Ben Ferencz receives governor’s Medal of Freedom, delivers anti-war message

Benjamin Berell Ferencz receives the Florida governor's Medal of Freedom during a ceremony on Thursday in Boca Raton. (Copyright 2022 by WPLG Local10.com - All rights reserved.)

BOCA RATON, Fla. – After becoming the fourth recipient of the Florida governor’s Medal of Freedom on Thursday in Boca Raton, Benjamin Ferencz seized the opportunity to deliver a public statement about the Russia-Ukraine war.

The 102-year-old former prosecutor stood near Gov. Ron DeSantis and told the small crowd at the Florida Atlantic University conference room that it is up to the new generation to make sure that we no longer live in great danger.

“I am trying to change the way people think about war,” Ferencz said. “If they don’t think about it, their heart will not change either, so you have to think about it, and ask yourself, ‘Is this the way for human beings to behave?’”

Ferencz was an investigator of Nazi war crimes after World War II and the chief prosecutor for the U.S. Army at the Einsatzgruppen Trial during the Nuremberg Trials. He had 22 Nazi defendants convicted of crimes against peace, war crimes, crimes against humanity, and conspiracy to commit any of the foregoing crimes.

“We see it still happening today. People see the pictures on television running with their infant children. Hospitals are being bombed and we have not yet learned the lesson from Nuremberg,” Ferencz said about the ongoing Russia-Ukraine war.

Ferencz is a survivor. He was 10 months old when he moved to New York from Transylvania, now Romania. He spoke Yiddish while growing up in New York’s Hells Kitchen. The Harvard Law School graduate served in the U.S. Army.

Benjamin Ferencz shared this identification with the United States Holocaust Memorial Museum’s Simon-Skjodt Center for the Prevention of Genocide's Ferencz International Justice Initiative. (United States Holocaust Memorial Museum’)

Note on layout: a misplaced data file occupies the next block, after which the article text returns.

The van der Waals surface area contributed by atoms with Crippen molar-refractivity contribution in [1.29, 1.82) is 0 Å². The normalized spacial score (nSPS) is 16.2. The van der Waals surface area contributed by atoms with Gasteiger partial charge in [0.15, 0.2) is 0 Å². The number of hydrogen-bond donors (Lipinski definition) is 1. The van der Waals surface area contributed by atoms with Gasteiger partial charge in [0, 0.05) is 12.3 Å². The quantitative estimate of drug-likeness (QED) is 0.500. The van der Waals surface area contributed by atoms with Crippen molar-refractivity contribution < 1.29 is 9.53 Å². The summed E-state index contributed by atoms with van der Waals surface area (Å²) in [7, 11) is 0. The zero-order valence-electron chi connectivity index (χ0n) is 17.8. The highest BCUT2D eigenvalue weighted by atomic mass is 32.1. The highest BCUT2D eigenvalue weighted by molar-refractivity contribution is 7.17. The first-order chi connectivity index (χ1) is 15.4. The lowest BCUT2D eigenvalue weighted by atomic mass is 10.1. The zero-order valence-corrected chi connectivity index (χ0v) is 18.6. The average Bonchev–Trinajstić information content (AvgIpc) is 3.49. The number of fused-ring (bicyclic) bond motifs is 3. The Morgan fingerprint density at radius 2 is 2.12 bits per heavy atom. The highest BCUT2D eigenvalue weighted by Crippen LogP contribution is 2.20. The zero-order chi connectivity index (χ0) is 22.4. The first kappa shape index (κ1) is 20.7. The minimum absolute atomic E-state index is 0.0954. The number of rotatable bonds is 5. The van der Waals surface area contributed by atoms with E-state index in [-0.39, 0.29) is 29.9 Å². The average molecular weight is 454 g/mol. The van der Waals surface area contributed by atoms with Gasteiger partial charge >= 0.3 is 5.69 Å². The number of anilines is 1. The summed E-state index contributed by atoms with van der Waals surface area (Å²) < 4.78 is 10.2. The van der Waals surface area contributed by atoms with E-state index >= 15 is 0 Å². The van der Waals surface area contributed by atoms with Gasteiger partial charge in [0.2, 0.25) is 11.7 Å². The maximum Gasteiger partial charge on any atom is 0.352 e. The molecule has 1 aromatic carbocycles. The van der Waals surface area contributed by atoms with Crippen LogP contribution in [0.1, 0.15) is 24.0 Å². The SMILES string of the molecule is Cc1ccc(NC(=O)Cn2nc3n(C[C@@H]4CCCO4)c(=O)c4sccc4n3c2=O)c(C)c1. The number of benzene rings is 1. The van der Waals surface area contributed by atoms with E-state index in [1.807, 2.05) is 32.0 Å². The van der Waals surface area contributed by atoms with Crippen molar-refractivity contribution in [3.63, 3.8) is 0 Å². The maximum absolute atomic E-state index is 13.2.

Ferencz survived the Battle of the Bulge during World War II before joining the War Crimes Branch. He was tasked with collecting evidence of the Holocaust. Nazi Germans and supporters killed some six million Jews across Europe.

“We can stop glorifying war-making ... the Constitution of the United Nations requires that all wars be settled by peaceful means only and then it’s ignored, so it’s up to the new generation ... they live in great danger now,” Ferencz said.

Investigators are documenting cases of war crimes in Russia-occupied Ukrainian territories including executions in Bucha, in the village of Staryi Bykiv, the village of Vorzel, sexual violence, and other violations.

“The names don’t count, if you call it Ukraine or you call it Russia, or whatever you call it. That shouldn’t be the determinant to justify you going out and killing a bunch of people that have nothing to do with anything, and that’s the current practice,” Ferencz said adding he wants people to remember these phrases: “Law not war” and “Never give up.”

Watch on Facebook: Ceremony at Florida Atlantic University

Today’s stories on Russia-Ukraine war

A man walks past an apartments building damaged by shelling in Chernihiv, Ukraine, Thursday, April 7, 2022. Ukraine is telling residents of its industrial heartland to leave while they still can after Russian forces withdrew from the shattered outskirts of Kyiv to regroup for an offensive in the country's east. (AP Photo/Evgeniy Maloletka) (Copyright 2022 The Associated Press. All rights reserved)
10 year-old Roma, holds a cage with two parrots inside a bus leaving from the city of Bashtanka , Mikolaiv district, Ukraine, after he and his family flee from Kherson which is occupied by the Russian forces, on Thursday, April 7, 2022. (AP Photo/Petros Giannakouris) (Copyright 2022 The Associated Press. All rights reserved.)
Cemetery workers unload bodies of killed civilians from a van in the cemetery in Bucha, outskirts of Kyiv, Ukraine, Thursday, April 7, 2022. (AP Photo/Rodrigo Abd) (Copyright 2022 The Associated Press. All rights reserved.)
A car moves in a street past damaged houses in Chernihiv, Ukraine, Thursday, April 7, 2022. Ukraine is telling residents of its industrial heartland to leave while they still can after Russian forces withdrew from the shattered outskirts of Kyiv to regroup for an offensive in the country's east. (AP Photo/Evgeniy Maloletka) (Copyright 2022 The Associated Press. All rights reserved)

About the Author:

The Emmy Award-winning journalist joined the Local 10 News team in 2013. She wrote for the Miami Herald for more than 9 years and won a Green Eyeshade Award.